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Creating a Safe Environment for Your Loved One with Dementia

As dementia progresses, safety becomes a concern. Memory disorders such as Alzheimer’s alter a person’s abilities, causing changes in the brain and behavior that can affect safety.

Dementia affects cognitive skills and behaviors, which may make a person’s living environment unsafe. Depending on the stage of the disease, dementia can affect one’s judgment, sense of time and place, behaviors, physical ability and senses.

For example, people with dementia may forget how to complete simple tasks or how to safely use household appliances. Loss of sense of time and place is also common in those living with dementia. Getting lost in familiar settings, such as one’s own neighborhood, and no longer recognizing areas in the home can become very dangerous. Confusion, fear, paranoia also play a part in whether or not an individual is safe at home. Loss of physical ability — such as balance — or changes in vision, hearing or sensitivity to temperature are all factors in one’s safety.

Living at home as long as possible is important for people living with dementia, but they must be in a safe environment. There comes a time, however when living at home may no longer be safe for your loved one. It is important that caregivers maintain an open dialogue with their loved one’s doctors about living arrangements.

Here are some home safety tips to help you create a safe environment for your loved one with dementia.

  • Assess the environment. Carefully look through your loved one’s home through the eyes of a person with dementia. Are there objects that could cause injury? Are certain areas of the home unsafe? How easy is it to get outside or to other dangerous areas such as the basement or garage?
  • Remove fall/tripping hazards. Floors should be kept clutter free. Remove potential tripping hazards such as floor lamps, rugs, coffee tables and magazine racks. Install handrails in bathrooms and along staircases and steps, the most common places for falls. Talk to your loved one’s doctor about the use of a cane or walker for more stability.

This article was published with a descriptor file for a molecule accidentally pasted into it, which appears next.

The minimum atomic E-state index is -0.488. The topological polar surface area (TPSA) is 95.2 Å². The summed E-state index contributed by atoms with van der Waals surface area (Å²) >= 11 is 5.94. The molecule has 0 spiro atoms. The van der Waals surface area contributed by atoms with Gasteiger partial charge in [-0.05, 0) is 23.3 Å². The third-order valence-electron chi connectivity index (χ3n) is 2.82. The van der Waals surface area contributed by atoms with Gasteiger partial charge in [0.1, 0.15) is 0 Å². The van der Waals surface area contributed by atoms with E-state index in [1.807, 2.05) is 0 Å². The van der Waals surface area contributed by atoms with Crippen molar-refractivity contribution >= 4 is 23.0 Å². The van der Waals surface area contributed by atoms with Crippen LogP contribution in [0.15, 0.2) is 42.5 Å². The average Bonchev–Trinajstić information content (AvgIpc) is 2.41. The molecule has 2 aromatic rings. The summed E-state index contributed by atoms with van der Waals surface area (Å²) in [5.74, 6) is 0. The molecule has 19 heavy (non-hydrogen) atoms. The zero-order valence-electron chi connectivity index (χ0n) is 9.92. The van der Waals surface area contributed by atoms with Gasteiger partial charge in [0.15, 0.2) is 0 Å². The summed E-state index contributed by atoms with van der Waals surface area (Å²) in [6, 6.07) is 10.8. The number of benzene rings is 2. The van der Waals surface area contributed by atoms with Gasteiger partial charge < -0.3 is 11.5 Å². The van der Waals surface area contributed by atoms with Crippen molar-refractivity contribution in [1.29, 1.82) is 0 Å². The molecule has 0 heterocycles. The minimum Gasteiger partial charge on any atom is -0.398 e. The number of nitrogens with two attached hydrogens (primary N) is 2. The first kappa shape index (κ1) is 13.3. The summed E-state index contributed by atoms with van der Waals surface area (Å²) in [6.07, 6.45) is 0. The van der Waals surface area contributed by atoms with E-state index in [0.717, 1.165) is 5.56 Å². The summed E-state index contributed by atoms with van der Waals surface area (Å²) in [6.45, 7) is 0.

• Install locks out of sight. Placing deadbolts high on exterior doors can make it more difficult for your loved one to wander outside. Remove locks on interior doors such as bathroom and bedroom doors to keep them from getting locked inside.
  • Ensure safety devices are working properly. Test smoke detectors, fire extinguishers and carbon monoxide detectors to ensure they are in working order.
  • Light walkways. Be sure hallways and walkways are well-lit. This includes entries, doorways, stairways and bathrooms. Nightlights or extra lights in these areas can help prevent accidents and even reduce disorientation.
  • Remove or disable all weapons. Guns or other weapons should not be kept in the home of someone living with dementia. These can pose a serious risk not only to the individual, but also to caregivers, as the individual with dementia may confuse a caregiver or family member for an intruder.
  • Set water temperature to prevent burns. Dementia can cause a person to lose his or her sense of temperature, which can become dangerous when dealing with hot water. Set the temperature on the water heater to 120 degrees or less to prevent burns.
  • Lock medications. Use a locked pillbox or drawer to store medications. Keep a list of daily medications, and check off as each one is taken to ensure proper dosage.

There comes a time when living independently or even living at home with other family members may no longer be a safe option for your loved one with dementia. The Cottages provide state-of-the-art certified assisted living residences for people living with Alzheimer’s and other memory disorders. Under the care of our highly qualified, 24-hour staff, you can ensure your loved one will be safe in a warm and compassionate environment.